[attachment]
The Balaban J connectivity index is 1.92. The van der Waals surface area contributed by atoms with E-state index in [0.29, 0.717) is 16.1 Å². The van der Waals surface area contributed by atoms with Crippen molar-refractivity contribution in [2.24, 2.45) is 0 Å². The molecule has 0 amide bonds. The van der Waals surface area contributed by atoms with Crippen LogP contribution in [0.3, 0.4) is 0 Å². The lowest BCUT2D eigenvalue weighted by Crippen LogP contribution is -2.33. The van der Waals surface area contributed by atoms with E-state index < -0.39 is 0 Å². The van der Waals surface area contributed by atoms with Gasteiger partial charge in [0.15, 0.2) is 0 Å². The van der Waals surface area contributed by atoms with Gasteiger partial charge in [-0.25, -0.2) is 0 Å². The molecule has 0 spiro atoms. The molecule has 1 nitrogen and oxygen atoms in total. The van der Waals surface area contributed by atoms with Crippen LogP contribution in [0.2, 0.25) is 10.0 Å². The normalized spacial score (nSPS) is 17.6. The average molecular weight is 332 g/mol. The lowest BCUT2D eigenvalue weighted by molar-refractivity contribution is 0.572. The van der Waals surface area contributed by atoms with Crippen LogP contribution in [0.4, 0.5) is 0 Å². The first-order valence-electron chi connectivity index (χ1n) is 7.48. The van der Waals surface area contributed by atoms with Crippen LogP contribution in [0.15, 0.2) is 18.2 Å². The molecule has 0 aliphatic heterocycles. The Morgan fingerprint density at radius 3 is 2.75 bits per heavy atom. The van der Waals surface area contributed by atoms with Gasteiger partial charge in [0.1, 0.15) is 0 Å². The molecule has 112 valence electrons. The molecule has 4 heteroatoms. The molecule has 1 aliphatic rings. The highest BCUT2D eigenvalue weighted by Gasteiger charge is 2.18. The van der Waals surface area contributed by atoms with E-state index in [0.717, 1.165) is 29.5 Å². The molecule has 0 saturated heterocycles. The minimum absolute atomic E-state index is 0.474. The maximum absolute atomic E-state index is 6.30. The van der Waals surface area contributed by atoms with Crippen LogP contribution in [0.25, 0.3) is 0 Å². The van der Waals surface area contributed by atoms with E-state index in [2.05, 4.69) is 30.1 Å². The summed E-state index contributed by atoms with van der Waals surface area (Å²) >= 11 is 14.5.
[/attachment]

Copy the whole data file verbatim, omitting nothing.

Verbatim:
The Balaban J connectivity index is 1.92. The van der Waals surface area contributed by atoms with E-state index in [0.29, 0.717) is 16.1 Å². The van der Waals surface area contributed by atoms with Crippen molar-refractivity contribution in [2.24, 2.45) is 0 Å². The molecule has 0 amide bonds. The van der Waals surface area contributed by atoms with Crippen LogP contribution in [0.3, 0.4) is 0 Å². The lowest BCUT2D eigenvalue weighted by Crippen LogP contribution is -2.33. The van der Waals surface area contributed by atoms with E-state index < -0.39 is 0 Å². The van der Waals surface area contributed by atoms with Gasteiger partial charge in [0.15, 0.2) is 0 Å². The van der Waals surface area contributed by atoms with Gasteiger partial charge in [-0.25, -0.2) is 0 Å². The molecule has 0 spiro atoms. The molecule has 1 nitrogen and oxygen atoms in total. The van der Waals surface area contributed by atoms with Crippen LogP contribution in [0.2, 0.25) is 10.0 Å². The normalized spacial score (nSPS) is 17.6. The average molecular weight is 332 g/mol. The lowest BCUT2D eigenvalue weighted by molar-refractivity contribution is 0.572. The van der Waals surface area contributed by atoms with Crippen LogP contribution in [0.4, 0.5) is 0 Å². The first-order valence-electron chi connectivity index (χ1n) is 7.48. The van der Waals surface area contributed by atoms with Crippen LogP contribution in [0.15, 0.2) is 18.2 Å². The molecule has 0 aliphatic heterocycles. The Morgan fingerprint density at radius 3 is 2.75 bits per heavy atom. The van der Waals surface area contributed by atoms with Gasteiger partial charge in [0.1, 0.15) is 0 Å². The molecule has 112 valence electrons. The molecule has 4 heteroatoms. The molecule has 1 aliphatic rings. The highest BCUT2D eigenvalue weighted by Gasteiger charge is 2.18. The van der Waals surface area contributed by atoms with E-state index in [0.717, 1.165) is 29.5 Å². The molecule has 0 saturated heterocycles. The minimum absolute atomic E-state index is 0.474. The maximum absolute atomic E-state index is 6.30. The van der Waals surface area contributed by atoms with Crippen LogP contribution in [0.25, 0.3) is 0 Å². The van der Waals surface area contributed by atoms with E-state index in [2.05, 4.69) is 30.1 Å². The summed E-state index contributed by atoms with van der Waals surface area (Å²) >= 11 is 14.5.